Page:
Is the momentum of EM radiation due to the EM radiation applying a force on the electrons?
You're probably thinking of something like this:
I don't think that's what I'm thinking of.
Light is said to possess momentum. That means it can push things around right? So I'm asking is the reason light can push stuff around because EM wave pushes electrons?
Yes, that is the basic mechanism by which light (which is electromagnetic radiation) transfers energy and momentum to objects.
But do note the word "basic" - entire books can be and have been written on the interaction of light and matter.
Thanks, basic mechanism is all I wanted.
But hold on, how does EM radiation push objects forward (such as in solar sails)? Isn't the force in EM radiation oscillating perpendicular to the direction of travel?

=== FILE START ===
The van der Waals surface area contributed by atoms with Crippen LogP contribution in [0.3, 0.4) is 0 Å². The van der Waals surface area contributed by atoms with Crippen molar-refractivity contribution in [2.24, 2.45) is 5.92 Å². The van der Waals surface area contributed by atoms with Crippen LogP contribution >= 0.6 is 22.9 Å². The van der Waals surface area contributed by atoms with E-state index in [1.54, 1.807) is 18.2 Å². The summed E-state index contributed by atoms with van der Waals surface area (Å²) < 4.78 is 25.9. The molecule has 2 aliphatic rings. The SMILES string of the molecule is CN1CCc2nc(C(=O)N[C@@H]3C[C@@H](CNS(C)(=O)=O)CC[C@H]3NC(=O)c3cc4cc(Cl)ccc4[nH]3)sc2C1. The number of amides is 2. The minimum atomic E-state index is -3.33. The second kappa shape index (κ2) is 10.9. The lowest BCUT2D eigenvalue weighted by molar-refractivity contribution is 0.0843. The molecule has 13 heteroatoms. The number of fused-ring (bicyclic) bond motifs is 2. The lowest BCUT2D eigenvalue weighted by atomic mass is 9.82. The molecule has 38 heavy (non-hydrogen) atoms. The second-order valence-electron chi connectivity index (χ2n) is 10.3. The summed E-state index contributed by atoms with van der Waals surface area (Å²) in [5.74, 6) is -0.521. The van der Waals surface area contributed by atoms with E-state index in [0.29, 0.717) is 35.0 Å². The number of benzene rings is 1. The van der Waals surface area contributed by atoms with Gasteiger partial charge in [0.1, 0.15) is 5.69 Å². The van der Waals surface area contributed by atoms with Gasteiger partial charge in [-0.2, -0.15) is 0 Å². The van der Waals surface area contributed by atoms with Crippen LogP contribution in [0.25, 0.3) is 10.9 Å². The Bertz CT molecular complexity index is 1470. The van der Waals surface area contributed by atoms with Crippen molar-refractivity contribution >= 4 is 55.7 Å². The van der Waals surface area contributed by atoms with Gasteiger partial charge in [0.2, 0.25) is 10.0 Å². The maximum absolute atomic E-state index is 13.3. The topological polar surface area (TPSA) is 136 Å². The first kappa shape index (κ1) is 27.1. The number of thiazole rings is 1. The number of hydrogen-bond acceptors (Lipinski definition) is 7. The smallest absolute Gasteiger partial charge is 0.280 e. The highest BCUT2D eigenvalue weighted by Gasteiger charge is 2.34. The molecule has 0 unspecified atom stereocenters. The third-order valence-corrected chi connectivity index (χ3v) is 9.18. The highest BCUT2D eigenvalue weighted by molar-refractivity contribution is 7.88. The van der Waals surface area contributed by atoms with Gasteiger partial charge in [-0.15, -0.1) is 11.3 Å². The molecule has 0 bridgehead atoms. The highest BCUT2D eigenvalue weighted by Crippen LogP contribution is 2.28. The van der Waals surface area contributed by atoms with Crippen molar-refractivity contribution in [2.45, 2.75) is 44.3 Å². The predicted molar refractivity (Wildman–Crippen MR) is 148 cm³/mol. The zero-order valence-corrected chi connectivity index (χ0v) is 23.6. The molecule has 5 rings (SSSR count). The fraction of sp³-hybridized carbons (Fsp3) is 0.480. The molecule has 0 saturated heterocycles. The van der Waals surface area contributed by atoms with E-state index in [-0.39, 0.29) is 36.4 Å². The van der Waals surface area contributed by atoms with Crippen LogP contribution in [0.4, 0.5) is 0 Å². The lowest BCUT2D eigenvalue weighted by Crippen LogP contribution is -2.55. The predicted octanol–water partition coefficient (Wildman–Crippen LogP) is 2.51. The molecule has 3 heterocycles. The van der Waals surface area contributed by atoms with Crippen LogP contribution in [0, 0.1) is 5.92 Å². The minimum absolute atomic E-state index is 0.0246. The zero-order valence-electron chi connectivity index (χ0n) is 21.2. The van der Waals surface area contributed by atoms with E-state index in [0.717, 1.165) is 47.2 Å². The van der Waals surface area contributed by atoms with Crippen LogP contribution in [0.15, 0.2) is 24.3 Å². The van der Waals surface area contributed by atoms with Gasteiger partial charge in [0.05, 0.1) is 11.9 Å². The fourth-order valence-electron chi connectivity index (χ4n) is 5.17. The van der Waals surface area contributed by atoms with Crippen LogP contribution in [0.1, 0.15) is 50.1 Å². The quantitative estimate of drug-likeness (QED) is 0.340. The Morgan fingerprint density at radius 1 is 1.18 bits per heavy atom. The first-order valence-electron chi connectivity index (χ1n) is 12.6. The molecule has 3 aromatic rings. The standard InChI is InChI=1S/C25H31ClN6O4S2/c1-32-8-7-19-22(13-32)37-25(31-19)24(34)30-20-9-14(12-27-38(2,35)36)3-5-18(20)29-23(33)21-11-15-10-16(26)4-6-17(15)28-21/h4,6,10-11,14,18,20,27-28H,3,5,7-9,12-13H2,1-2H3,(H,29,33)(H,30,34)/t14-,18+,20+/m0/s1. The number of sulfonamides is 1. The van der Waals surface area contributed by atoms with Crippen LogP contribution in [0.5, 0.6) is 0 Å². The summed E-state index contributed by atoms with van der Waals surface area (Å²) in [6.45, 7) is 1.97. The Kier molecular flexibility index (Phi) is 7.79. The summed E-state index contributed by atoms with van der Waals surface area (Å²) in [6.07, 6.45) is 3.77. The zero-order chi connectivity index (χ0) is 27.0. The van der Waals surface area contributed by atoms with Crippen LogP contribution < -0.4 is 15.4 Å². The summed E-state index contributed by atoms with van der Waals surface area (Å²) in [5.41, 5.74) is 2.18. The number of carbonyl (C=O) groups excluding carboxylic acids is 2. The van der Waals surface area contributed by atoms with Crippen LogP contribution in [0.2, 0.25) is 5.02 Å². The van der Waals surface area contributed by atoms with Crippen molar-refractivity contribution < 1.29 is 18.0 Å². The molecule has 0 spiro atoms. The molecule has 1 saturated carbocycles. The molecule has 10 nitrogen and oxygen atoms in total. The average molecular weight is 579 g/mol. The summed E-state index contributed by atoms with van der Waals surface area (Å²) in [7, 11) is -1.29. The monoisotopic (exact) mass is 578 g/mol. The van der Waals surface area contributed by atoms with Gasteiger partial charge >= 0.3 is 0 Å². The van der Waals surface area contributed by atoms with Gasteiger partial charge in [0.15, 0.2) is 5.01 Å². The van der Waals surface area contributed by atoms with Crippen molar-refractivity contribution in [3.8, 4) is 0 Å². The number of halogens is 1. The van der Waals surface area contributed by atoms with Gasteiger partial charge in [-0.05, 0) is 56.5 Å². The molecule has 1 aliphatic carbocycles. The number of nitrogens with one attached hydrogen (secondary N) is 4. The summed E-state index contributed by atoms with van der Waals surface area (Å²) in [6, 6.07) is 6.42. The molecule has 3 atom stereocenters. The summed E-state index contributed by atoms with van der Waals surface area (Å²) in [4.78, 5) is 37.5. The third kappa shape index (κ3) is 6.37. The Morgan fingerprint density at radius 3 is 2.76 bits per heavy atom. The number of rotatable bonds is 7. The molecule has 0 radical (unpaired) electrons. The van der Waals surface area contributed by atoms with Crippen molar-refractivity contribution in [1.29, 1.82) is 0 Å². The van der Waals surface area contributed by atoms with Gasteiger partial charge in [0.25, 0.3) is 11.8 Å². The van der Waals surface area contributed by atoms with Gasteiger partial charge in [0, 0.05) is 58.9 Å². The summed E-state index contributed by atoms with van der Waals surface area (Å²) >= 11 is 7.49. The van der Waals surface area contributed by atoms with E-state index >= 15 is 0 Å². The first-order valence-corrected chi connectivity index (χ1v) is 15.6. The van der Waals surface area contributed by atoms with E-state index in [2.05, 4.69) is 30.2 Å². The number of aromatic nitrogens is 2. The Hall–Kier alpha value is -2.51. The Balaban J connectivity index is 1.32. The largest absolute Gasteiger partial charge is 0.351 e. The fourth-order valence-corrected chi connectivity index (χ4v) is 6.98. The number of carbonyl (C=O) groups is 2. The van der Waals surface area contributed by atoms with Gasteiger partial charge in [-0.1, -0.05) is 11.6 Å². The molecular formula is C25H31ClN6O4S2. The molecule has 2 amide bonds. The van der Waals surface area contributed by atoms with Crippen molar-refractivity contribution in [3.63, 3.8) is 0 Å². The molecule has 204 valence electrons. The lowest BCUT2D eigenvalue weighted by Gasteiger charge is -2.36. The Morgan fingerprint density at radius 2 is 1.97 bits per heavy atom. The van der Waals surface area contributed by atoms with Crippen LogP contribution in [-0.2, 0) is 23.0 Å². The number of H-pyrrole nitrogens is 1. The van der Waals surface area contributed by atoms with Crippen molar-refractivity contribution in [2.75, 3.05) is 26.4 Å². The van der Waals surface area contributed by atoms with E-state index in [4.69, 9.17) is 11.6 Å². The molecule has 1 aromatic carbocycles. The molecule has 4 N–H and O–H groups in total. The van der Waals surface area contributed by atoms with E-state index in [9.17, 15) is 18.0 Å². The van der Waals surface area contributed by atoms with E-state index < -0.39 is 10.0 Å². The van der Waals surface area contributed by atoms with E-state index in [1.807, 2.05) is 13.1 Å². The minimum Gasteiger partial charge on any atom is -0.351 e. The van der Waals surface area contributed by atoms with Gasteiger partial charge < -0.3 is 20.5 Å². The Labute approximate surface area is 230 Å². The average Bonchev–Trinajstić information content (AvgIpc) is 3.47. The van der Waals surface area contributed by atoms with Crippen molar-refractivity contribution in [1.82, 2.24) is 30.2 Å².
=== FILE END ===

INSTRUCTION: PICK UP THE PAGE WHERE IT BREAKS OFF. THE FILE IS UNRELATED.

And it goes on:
An electromagnetic wave has both an electrical and a magnetic component. Both fields are perpendicular to the direction of travel. However, the force exerted by these fields is not in general parallel to the field direction. (google for "Lorentz force").
Wikipedia will give you an introduction into how an EM wave can produce pressure on an object. It is heartening that the Photon explanation (change of Momentum) gives precisely the same answer but from an entirely different direction.
Did you see that?
Separate names with a comma.